The varied drawings, videos, objects, and site-specific installations that comprise Pascale Marthine Tayou’s expansive practice are threaded together by his mysteriously dreamy perspective. As he engages with what it means to be human on a personal, local, and global scale, Tayou’s perspective is always informed by his origins in Cameroon and his path as an African moving through the world. He often connects seemingly paradoxical ideas in a way that reveals universal simplicity. While the content and scope of his work shifts between Europe and Africa, past and current, man-made and natural, Tayou’s work is grounded by a deep engagement with his immediate environment.
To say that Tayou’s work is dreamy is not to say his vision is uncomplicated. His use of colour, for example, is as political as it is bright. “Colour is like a letter in an alphabet,” he writes. “Letters are forms used to write languages. Colours are tools to make things talk.” In Coloured stones (Pavés colorés) (2015), a seemingly unorganised pile of painted paving stones, the colour of each stone calls attention to its unique path through the world and is also a warning of its radical potential to build or hurt. In Plastic Tree (ongoing), Tayou also uses brightly coloured bags to remind us of the effects of our perpetual waste and imbalanced relationship with nature. Each of these works use the levity implied by their energetic colours to lure viewers into engaging with the weight of their actions.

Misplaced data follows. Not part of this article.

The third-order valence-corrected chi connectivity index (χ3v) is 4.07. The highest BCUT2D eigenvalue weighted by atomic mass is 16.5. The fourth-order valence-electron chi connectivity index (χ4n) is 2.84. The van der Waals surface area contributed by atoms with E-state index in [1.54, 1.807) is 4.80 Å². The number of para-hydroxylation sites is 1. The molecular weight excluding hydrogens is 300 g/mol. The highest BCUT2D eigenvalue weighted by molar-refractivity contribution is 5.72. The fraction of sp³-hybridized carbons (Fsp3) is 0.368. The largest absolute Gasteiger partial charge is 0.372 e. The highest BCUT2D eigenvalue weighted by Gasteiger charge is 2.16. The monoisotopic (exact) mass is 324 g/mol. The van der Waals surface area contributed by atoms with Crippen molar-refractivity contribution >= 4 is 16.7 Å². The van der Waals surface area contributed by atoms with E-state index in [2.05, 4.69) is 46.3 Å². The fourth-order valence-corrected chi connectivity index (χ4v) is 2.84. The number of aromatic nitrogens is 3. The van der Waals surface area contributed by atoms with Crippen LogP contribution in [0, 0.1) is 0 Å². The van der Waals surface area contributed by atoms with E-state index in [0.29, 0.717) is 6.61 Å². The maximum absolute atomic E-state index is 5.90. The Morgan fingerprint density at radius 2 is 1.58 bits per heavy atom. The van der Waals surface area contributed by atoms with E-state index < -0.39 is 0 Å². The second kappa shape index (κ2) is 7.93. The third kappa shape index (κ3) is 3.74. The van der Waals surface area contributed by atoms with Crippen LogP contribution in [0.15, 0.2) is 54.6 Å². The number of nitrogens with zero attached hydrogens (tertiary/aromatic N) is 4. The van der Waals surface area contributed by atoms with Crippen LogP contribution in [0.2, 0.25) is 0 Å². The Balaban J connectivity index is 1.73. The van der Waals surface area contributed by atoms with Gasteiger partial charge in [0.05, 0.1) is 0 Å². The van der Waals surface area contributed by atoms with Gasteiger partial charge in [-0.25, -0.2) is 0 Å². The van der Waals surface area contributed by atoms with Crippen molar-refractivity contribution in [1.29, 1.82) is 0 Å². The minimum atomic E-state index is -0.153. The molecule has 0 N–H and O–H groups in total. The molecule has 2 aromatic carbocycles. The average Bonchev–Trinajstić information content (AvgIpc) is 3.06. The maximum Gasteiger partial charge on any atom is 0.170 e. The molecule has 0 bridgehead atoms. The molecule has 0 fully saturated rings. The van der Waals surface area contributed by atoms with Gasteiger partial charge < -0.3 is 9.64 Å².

“What does culture mean? What does it mean to be human? Of course I have my own answer. It is something universal.”
– Pascale Marthine Tayou
The artist’s choice of materials also speaks to how he draws from his surroundings to create new meanings. Tayou allows his thoughts to float between reality and imagination, attempting to rearrange his lived experience into new, poetic arrangements. This fluid association between object and experience is exemplified by Coton Tige (2015), which reinvents a typical cotton swab as a suspended, cloud-like sculpture. While the luminosity and weightlessness of the cotton evoke softness and whimsy, 120 piercing stakes confront the viewer with a harsh violence – speaking to how the two are inextricably tied.
Tayou’s appropriation of objects, materials, and ideas points to their role as “witnesses of history… of their time.” His Poupées Pascale series, for example, is comprised of ritualistic objects fashioned after the totemic sculptures of his ancestors, except wood, nails, and blood are replaced by contemporary materials such as glass, plastic, and beads. Through creating these objects, Tayou describes a kind of pleasure in exploring the borders of our identities, shared across cultures and time: “The pleasure of doing so opens the way towards the construction of contemporary fetishism.”
In wrestling with questions about who we are and how we connect as humans, Tayou brings order to the often dirty chaos of existence. Through his experimental approach to materials, colour, and composition, he visualises the ways in which certain experiences or ideas can twist in on themselves to reveal a simpler understanding.
An article by Rachell Marie Morillo
Featured image : Pascale Marthine Tayou, Poupée Pascale Series, 2016. Crystal, mixed media, 70 cm. Courtesy the artist and GALLERIA CONTINUA. Photo: Ela Bialkowska, OKNO Studio
This article was written for The Art Momentum | Cape Town Art Fair Artpaper. [French version inside]
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